Compensation Governance

Compensation governance is a front-and-center topic with a continued focus on stock ownership and clawback policies (in part due to the voting guidelines of institutional investors, proxy advisory firms and the Dodd-Frank Act).  At 10:00 am Central on Thursday, October 10, 2019, in a webinar entitled “Stock Ownership Policies & Clawback Policies: Design Pointers,” our

The purpose of this post is to highlight compensatory action items that publicly-traded issuers should consider this proxy season.  Such considerations include:

  • Chase the Say-on-Pay Vote.  The most common reason for a negative recommendation from ISS is a perceived pay-for-performance disconnect within the compensation structure.  Robust disclosure on this point can help, especially disclosure that clarifies why certain performance criteria were used and explains the degree of difficulty associated with achieving target performance.
  • Consider an Annual Equity Grant Policy.  Some issuers grant equity awards to executive officers based upon an initial dollar amount that is then converted into shares.  If such an issuer has a depressed stock price due to market volatility, then the conversion formula will result in the award having more shares (compared to the situation where the issuer’s stock price had not fallen).  Is the issuer ripe for an allegation that the executives are timing the market because equity was granted at a low stock price for the sole purpose of receiving a larger number of shares?  To help defend against such a question, issuers should consider having a documented annual equity grant policy.  The policy could be formal or informal (with the latter being clearly presented in the CD&A of the issuer’s proxy statement).
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Employment agreements between publicly-traded issuers and their executive officers often contain severance pay provisions that are heavily negotiated at the time of entering into the agreements.  The purpose of this post is to consider whether the amount of contractually-provided severance pay could, over the employment term, be reduced proportionate to the increase in the executive’s wealth accumulation over the same time period (i.e., an inversely proportional relationship between the amount of severance pay and the amount of wealth accumulation by the executive over the employment term).
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As we head into a new proxy season, we would like to invite you to attend our annual FREE webinar entitled “Upcoming Proxy Season: Compensatory Thoughts from ISS,” which will be held on Thursday, January 17, 2019 from 10:00 am to 11:00 am Central.  As always, continuation education credits are available.

For your convenience, our remaining 2019 monthly webinar program is as follows:
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The recent settlement by James Dolan, CEO of Madison Square Garden Co. (MSG) serves as a reminder that the Hart-Scott-Rodino Antitrust Improvements Act of 1976, as amended (“HSR Act”) can apply to compensatory equity awards.  To avoid violations, a publicly-traded issuer should monitor (at least annually) equity grants and outstanding equity awards for ongoing HSR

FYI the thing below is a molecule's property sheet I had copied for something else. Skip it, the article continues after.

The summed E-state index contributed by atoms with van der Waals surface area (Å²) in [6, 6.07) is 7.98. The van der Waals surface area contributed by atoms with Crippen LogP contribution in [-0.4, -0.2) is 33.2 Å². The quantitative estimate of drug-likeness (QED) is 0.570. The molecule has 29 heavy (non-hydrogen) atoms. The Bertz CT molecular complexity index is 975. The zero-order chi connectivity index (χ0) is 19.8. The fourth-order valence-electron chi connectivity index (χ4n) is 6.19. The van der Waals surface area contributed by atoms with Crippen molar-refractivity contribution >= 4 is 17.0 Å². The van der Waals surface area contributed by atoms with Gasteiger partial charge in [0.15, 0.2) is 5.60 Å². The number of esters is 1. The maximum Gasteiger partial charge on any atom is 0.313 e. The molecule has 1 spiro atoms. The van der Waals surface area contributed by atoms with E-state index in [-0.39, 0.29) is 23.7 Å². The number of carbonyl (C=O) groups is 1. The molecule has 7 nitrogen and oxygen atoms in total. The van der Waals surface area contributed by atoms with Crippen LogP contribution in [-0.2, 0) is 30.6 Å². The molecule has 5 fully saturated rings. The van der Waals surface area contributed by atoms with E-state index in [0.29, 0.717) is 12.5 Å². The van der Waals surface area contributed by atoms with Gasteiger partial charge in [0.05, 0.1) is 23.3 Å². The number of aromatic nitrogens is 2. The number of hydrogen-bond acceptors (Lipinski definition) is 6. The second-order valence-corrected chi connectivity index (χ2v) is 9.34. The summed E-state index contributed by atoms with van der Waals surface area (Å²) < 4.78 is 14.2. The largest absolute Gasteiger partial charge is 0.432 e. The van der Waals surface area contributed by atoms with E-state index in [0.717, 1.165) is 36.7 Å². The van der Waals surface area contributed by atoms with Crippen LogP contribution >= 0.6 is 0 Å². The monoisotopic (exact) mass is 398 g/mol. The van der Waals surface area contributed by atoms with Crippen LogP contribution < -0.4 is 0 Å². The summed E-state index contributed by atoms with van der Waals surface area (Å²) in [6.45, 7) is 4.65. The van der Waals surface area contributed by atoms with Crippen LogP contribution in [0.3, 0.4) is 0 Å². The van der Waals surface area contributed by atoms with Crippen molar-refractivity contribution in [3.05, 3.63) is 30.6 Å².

Keeping with this evening’s Halloween spirit, members of Board of Directors and Compensation Committees should be aware of an allegation that is currently floating within the ominous fog – that some executives of publicly-traded issuers are trick-or-treating with “ghost revenue.”  Kidding aside, the allegation (or potential allegation) is that some executive officers are using ghost revenue (i.e., deferred revenue) in order to satisfy otherwise unattainable non-GAAP performance metrics.  A grossly-oversimplified explanation of this issue is addressed in the below portions of this post.
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It is difficult for publicly-traded issuers to solve the problems associated with outstanding stock options that are “underwater” (i.e., underwater because the exercise price of the stock option is greater than the fair market value of the underlying shares).  None of the typical solutions are attractive to publicly-traded issuers.  As a result, the underwater stock options continue to exist for 10 years from the date they were granted, and continue to decrease the life expectancy of the equity plan’s share reserve.  But what if a compensatory design existed that, if implemented on the front end, could negate the possible future existence of outstanding stock options that are substantially underwater?  Would such a design be attractive to an issuer so long as the design did not destroy the retention value otherwise inherent in the stock option?  Could a stock-price forfeiture provision be a solution to the foregoing problem?  Discussing a stock-price forfeiture provision as a possible solution to negate substantially underwater stock options is this “Tip of the Week.”
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All publicly-traded issuers have (or should have) a blackout policy that prohibits a designated individual from engaging in open-market transactions whenever such individual possesses material non-public information.  But what if the issuer is always (or near always) in a blackout period?  How does the issuer satisfy its income tax withholding obligation if the individual cannot finance the obligation through other means (e.g., family money, borrowings, etc.) and the individual is prohibited from financing the obligation by selling shares in the open market?  Answers to these questions are discussed in this Tip of the Week (presented in NO particular order, and not intended as an exhaustive list).
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